Nuclear PD-L1 promotes EGR1-mediated angiogenesis and accelerates tumorigenesis

Cell Discov. 2023 Mar 28;9(1):33. doi: 10.1038/s41421-023-00521-7.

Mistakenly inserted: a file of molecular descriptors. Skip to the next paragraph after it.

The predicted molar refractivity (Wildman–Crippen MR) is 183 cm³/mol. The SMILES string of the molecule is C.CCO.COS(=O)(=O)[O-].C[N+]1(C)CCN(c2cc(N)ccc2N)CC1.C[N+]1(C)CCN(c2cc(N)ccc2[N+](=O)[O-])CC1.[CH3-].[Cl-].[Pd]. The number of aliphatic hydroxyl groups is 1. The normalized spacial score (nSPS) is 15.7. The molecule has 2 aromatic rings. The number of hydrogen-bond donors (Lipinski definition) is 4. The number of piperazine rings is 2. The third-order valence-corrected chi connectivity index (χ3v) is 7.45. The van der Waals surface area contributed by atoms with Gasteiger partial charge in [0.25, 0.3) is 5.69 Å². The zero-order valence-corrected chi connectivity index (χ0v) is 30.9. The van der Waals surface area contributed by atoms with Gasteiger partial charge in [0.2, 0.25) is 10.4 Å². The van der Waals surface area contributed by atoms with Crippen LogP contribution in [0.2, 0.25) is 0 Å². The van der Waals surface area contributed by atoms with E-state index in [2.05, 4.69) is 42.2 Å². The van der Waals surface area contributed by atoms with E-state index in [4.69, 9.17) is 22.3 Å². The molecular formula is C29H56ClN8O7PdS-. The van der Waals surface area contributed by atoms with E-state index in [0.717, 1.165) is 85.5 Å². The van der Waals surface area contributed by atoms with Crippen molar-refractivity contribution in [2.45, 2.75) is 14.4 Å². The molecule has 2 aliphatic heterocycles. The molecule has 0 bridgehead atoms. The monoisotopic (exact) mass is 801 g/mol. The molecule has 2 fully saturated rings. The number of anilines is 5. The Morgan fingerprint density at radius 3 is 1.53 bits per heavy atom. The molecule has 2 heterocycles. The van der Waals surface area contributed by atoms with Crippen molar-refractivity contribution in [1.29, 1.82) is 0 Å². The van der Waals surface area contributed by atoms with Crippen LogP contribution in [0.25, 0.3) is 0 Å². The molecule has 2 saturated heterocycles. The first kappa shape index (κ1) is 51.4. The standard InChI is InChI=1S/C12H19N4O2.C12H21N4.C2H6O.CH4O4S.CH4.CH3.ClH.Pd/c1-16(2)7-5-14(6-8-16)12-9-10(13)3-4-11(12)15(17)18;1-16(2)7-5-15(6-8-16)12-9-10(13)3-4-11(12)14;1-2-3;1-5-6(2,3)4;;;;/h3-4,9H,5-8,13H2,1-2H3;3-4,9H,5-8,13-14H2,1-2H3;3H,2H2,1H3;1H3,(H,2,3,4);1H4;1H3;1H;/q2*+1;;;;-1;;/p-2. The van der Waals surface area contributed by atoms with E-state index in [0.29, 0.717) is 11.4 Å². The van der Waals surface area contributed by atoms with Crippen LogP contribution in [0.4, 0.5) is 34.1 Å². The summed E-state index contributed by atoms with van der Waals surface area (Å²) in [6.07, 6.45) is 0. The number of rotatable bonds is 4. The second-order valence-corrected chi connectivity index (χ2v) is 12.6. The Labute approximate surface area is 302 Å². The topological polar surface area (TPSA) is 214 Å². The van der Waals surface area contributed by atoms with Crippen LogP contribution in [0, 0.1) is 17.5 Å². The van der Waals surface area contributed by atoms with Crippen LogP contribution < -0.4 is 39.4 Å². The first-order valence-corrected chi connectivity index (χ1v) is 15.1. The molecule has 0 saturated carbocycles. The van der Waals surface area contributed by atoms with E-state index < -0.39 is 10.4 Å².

Targeting programmed cell death protein ligand 1 (PD-L1) remains one of the most essential immunotherapies in cancer1,2. PD-L1 has been detected in the nucleus in multiple malignancies, playing an oncogenic role independent of immune checkpoint regulation3-5. Howbeit, the regulatory function of nuclear PD-L1 (nPD-L1) remains to be fully understood. Here, we report that nPD-L1 is an endogenous accelerator for cancer angiogenesis. First, we found that an abundant proportion of PD-L1 was distributed within the nucleus of uveal melanoma samples, which is associated with an unfavorable outcome. Moreover, the capacity of promoting angiogenesis was largely attenuated in the nPD-L1-deficient cells both in vivo and in vitro. Mechanistically, nPD-L1 facilitates p-STAT3 binding to the promoter of early growth response-1 (EGR1), resulting in the activation of EGR1-mediated angiogenesis. Therapeutically, the inhibition of histone deacetylase 2 restores the normal acetylation level of PD-L1, blocking its nuclear translocation and thereby attenuating tumor angiogenesis. Conclusively, we reveal that nPD-L1 promotes angiogenesis in malignancies, and provide a novel anti-vascularization strategy through blocking aberrant PD-L1 nuclear translocation for tumor therapy.